Za'atar is best added after frying. When your potatoes are ready, generously sprinkle them with your favorite za'atar mix, taste them, and add more salt if necessary. Za'atar will also work with fries from the oven. You can serve these fries with a dip of choice, but if you want to stick to the regional topic, you should serve them with a tahini-based sauce.

Old Bay Seasoning

seasoned fries
seasoned fries - Gmvozd/Getty Images

Old Bay seasoning doesn't need much introduction. This seasoning blend was invented sometime in the late 1940s and is one of the staples in American kitchens. Originally intended to be paired with plentiful crabs from the Chesapeake Bay, it soon proved to have potential for more. The exact ingredients inside the original seasoning or their ratio have never been disclosed, but the company lists celery salt and paprika, while it is also speculated that the blend also includes cayenne pepper and warming sweet spices such as cinnamon and cloves. What we know for sure is that this iconic blend delivers a ton of sweet, smoky, and spicy flavors and aromas. Besides seafood boil, you can add it to sauces, dips, and crab cakes, but it also does well as a seasoning on top of corn and potatoes, including classic fries.

For the classic deep-fried version, add the seasoning immediately as the potatoes leave the fryer. If you are making oven-baked fries, you can generously coat the potatoes with oil and the seasoning before they go into the oven. Feel free to combine Old Bay seasoning with salt or any other spice you prefer.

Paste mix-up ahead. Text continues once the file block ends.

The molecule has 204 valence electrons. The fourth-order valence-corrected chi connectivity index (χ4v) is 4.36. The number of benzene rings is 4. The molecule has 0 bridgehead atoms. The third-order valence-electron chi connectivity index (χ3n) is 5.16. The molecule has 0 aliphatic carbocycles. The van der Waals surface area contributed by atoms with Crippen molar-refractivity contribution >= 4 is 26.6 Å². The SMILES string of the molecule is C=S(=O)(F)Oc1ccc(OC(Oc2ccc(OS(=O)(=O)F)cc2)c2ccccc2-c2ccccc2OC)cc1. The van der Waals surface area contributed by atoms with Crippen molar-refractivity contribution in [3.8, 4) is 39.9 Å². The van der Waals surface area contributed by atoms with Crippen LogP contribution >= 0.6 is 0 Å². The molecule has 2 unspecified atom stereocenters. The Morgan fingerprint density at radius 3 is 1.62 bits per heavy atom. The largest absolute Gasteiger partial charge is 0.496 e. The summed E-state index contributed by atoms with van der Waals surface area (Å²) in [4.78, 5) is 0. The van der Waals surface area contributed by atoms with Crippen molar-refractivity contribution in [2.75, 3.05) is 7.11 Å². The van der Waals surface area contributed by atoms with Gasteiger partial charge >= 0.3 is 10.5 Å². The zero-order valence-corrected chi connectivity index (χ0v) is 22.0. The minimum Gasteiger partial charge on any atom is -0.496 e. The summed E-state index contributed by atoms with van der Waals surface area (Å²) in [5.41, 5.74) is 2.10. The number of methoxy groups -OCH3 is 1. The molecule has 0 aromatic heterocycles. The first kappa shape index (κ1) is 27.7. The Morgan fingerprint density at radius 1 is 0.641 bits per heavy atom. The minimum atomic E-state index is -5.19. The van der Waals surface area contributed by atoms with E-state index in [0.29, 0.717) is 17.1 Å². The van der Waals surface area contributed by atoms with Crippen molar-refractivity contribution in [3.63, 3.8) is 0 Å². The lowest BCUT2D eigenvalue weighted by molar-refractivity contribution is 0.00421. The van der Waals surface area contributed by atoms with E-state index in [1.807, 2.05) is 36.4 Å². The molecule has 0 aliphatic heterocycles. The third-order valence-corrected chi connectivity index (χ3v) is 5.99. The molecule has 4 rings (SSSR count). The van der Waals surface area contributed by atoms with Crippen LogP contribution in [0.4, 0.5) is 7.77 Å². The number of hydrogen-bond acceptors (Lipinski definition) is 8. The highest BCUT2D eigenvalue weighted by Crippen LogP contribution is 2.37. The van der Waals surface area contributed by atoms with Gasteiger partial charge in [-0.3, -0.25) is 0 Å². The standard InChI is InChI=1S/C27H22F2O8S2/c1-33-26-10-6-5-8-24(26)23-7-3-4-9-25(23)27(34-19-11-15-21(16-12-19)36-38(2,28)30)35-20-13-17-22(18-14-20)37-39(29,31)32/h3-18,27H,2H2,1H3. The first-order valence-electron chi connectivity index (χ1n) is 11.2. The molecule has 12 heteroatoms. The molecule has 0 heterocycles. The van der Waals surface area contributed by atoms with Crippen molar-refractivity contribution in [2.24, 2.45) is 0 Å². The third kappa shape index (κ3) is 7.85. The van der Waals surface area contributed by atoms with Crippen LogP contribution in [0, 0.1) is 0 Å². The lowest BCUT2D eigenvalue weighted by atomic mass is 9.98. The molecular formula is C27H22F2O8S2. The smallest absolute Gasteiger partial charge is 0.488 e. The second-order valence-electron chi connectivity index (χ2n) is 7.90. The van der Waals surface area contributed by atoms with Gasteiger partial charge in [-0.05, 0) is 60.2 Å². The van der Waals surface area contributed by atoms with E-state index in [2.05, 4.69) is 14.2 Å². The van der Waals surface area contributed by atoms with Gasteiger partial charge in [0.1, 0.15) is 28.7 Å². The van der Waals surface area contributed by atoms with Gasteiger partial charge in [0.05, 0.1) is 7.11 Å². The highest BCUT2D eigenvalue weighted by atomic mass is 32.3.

furikake seasoned fries
furikake seasoned fries - Wenwen Zuo/Getty Images

For those less familiar with Japanese cuisine, furikake is best described as a nutty and crunchy condiment used as a finishing touch on top of ramen, rice bowls, or as a garnish on onigiri (nori-wrapped rice cakes). Furikake was invented at the beginning of the 20th century with the primary purpose of acting as a nutritious condiment for the whole nation, as the traditional diet mainly depended on white rice. Nowadays, these blends are primarily consumed due to the delicious combination of savory flavors.

Typical furikake combines fish flakes, nori seaweed, and sesame seeds, sometimes with other ingredients thrown in the mix. It results in a lightly crunchy condiment with a distinctive nuttiness and subtle seafood flavors that can work with a variety of less traditional dishes, including classic fries. Furikake should be the finishing seasoning on top of the fries. As it can be chunkier than your standard seasonings and condiments, make sure to add it while the fries are oily and fresh so it can better adhere to the surface.


ground paprika
ground paprika - Quanthem/Getty Images

Paprika is a seasoning spice made with dried and ground peppers. It can vary in color, flavor, and heat, usually due to the type of pepper used and whether the blend uses other parts of the plant, namely the seeds that deliver the most heat. Some varieties use smoked peppers to create distinctive smokiness that translates into dishes, providing a subtle smoky note. Paprika is usually finely textured, and though the color varies, most varieties have a lively red color that will affect the color of the dish where it's used. Paprika is produced in many countries and regions, but Hungary and Spain remain the most important producers.

Paprika can transform dishes by providing depth, complexity, and zest, and it does the same to a batch of your regular fries. Choose the variety you prefer, and feel free to mix it with other spices. For the traditionally fried version, add paprika after frying while the potatoes are still hot to soak up all the spice. For the oven-based version, season the fries before baking. You will probably want to add salt to your paprika-seasoned fries.